President Reagan, pledging that "we will not abandon our friends in Central America," said yesterday that the United States should continue providing military aid to the Nicaraguan rebels if the pending Central American peace plan collapses.

"We will not accept a mere semblance of democracy," Reagan said. "We got to this point through the efforts of the over 15,000 freedom fighters in struggling, and some of them dying, for the freedom of their country . . . . And if the recent peace agreement does not work, let's resolve that they will be able to count on our continuing assistance until Nicaragua is a genuine democracy."

The president said this "genuine democracy" must include a guarantee of amnesty for the contras opposing Nicaragua's leftist Sandinista government and "a firm date for free, contested and internationally supervised national elections and the immediate recognition of fundamental human rights" including freedom of speech, press and worship.

Reagan's appeal for the contras was the emotional highlight of a speech in which he vowed to end his term strongly and challenged Congress to end "the yearly budget fiasco" and approve several long-stalled administration initiatives.

The president said he gives particular priority to confirmation of Supreme Court nominee Robert H. Bork, who he said had been unjustly maligned as "some kind of a right-wing ideologue."

The president outlined the agenda for the balance of his term in a 13-minute pep talk in the East Room to high-ranking political appointees, including Secretary of State George P. Shultz and Attorney General Edwin Meese III.

Reagan's delivery was at times unusually halting, and he appeared to lose his place in the speech several times. At one point, he said his administration has "more than six years behind us and just six more months to come."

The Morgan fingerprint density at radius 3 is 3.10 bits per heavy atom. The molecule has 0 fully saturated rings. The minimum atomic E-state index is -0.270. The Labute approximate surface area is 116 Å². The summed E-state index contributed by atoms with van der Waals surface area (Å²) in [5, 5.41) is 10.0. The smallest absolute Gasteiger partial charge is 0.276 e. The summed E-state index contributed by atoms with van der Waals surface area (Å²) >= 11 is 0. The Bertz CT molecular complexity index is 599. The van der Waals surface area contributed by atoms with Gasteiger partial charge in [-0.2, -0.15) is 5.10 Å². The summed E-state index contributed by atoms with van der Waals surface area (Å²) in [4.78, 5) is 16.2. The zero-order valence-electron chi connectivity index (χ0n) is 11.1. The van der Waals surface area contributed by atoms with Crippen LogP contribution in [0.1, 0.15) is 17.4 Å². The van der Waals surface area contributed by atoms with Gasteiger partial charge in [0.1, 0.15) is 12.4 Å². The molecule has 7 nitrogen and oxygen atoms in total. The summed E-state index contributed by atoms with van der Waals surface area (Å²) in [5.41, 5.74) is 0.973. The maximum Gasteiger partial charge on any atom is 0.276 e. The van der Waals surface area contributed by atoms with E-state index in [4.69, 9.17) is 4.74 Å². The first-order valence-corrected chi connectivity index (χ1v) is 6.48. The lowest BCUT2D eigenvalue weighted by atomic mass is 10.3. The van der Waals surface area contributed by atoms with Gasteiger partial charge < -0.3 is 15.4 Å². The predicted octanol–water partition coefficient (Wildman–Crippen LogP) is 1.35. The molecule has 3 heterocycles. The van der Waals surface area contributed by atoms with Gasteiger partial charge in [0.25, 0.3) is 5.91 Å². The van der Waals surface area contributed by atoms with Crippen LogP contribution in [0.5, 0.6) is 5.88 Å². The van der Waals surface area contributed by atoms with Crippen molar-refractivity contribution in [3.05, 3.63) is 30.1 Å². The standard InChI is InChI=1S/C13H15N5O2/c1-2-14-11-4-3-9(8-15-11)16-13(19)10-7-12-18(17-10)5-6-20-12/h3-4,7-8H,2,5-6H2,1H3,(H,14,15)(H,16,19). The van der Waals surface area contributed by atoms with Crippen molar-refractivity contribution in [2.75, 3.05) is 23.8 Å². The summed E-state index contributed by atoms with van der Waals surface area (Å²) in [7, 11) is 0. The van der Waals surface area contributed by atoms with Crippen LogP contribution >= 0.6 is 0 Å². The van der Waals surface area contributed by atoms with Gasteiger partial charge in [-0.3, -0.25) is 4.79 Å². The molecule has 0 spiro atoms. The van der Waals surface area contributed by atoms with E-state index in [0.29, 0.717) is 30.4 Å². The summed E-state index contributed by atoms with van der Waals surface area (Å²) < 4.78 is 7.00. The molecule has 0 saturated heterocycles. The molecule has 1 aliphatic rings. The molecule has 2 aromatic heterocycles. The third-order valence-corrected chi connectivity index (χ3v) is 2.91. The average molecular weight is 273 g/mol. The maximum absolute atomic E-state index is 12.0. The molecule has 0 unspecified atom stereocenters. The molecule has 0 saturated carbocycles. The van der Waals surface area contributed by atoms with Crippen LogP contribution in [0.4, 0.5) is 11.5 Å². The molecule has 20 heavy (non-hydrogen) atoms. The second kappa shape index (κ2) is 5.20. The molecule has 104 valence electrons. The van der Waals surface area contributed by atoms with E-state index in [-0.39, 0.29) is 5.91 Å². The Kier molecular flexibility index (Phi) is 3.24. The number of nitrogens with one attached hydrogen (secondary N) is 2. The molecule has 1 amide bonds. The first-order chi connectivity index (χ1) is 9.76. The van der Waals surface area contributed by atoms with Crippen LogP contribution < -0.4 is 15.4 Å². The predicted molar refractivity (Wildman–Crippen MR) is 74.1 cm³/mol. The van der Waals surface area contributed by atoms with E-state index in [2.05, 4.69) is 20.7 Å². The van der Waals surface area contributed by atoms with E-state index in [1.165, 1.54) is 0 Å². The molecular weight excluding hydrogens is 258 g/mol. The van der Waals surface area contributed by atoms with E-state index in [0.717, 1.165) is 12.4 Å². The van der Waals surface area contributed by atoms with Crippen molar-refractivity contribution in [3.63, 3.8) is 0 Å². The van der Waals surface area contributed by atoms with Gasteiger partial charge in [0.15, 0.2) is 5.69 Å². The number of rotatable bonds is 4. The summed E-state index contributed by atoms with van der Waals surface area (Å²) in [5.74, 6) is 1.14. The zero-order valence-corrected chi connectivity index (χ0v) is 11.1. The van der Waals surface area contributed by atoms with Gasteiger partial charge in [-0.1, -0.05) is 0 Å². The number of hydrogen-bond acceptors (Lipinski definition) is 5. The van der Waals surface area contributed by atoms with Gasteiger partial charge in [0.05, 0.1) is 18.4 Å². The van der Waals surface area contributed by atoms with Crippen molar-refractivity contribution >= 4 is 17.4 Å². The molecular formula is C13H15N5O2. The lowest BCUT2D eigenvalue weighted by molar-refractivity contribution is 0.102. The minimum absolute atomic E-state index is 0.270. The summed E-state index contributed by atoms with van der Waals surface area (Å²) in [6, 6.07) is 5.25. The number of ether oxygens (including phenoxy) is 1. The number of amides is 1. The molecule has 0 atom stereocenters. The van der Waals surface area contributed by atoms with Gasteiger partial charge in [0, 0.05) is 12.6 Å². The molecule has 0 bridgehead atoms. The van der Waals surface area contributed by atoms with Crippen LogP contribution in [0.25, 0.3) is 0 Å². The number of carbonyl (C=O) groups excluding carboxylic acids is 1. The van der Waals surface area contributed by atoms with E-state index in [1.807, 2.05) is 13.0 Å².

White House spokesman Marlin Fitzwater, asked whether Reagan is finding it difficult to adjust to his White House work routine after a 25-day California vacation, said, "He was into it by the end of his speech."

At that point, Reagan had begun talking about the contras with evident emotion. He said that "in recent weeks, the issue in Central America seems at times to have become confused . . . but the real issue has never changed. The real issue is peace and democracy in Central America and the national security of the United States."

Reagan quoted Costa Rican President Oscar Arias, author of the Central American peace proposal, as saying that peace will not come in the region until Nicaragua achieves "true democracy."

Fitzwater said after the speech that Arias and Reagan will meet Sept. 22, a day after Reagan returns from a speech to the U.N. General Assembly. Arias will be here to consult with House Majority Leader Jim Wright (D-Tex.) and other congressional leaders.

The president was applauded twice during the speech by the handpicked audience, once for his promise of support for the contras and the other for his backing for Bork, who has been depicted by critics as a right-wing activist who would upset the high court's balance.

Reagan said Bork "believes in judicial restraint," which the president said "means reading laws in the way intended by elected officials . . . and not reshaping them according to judicial whim." He quoted Bork as saying that "the moral content of the law" must come from its framers and not the morality of judges interpreting it.

"So consider the irony," Reagan said. "Some legislators are organizing opposition to a judge who believes in deferring to them and in faithfully abiding by the intent of the laws they pass. The country wants and deserves a Supreme Court that doesn't make the laws, but interprets the laws."

Reagan predicted that Bork, whom he called "a judge's judge and a people's judge," will be confirmed by the Senate, "but there's no denying it's going to be a tough fight."

White House chief of staff Howard H. Baker Jr., evaluating the confirmation battle, said last week that a majority of senators are undecided and awaiting Bork's testimony. Baker also said he thinks that Bork will be confirmed.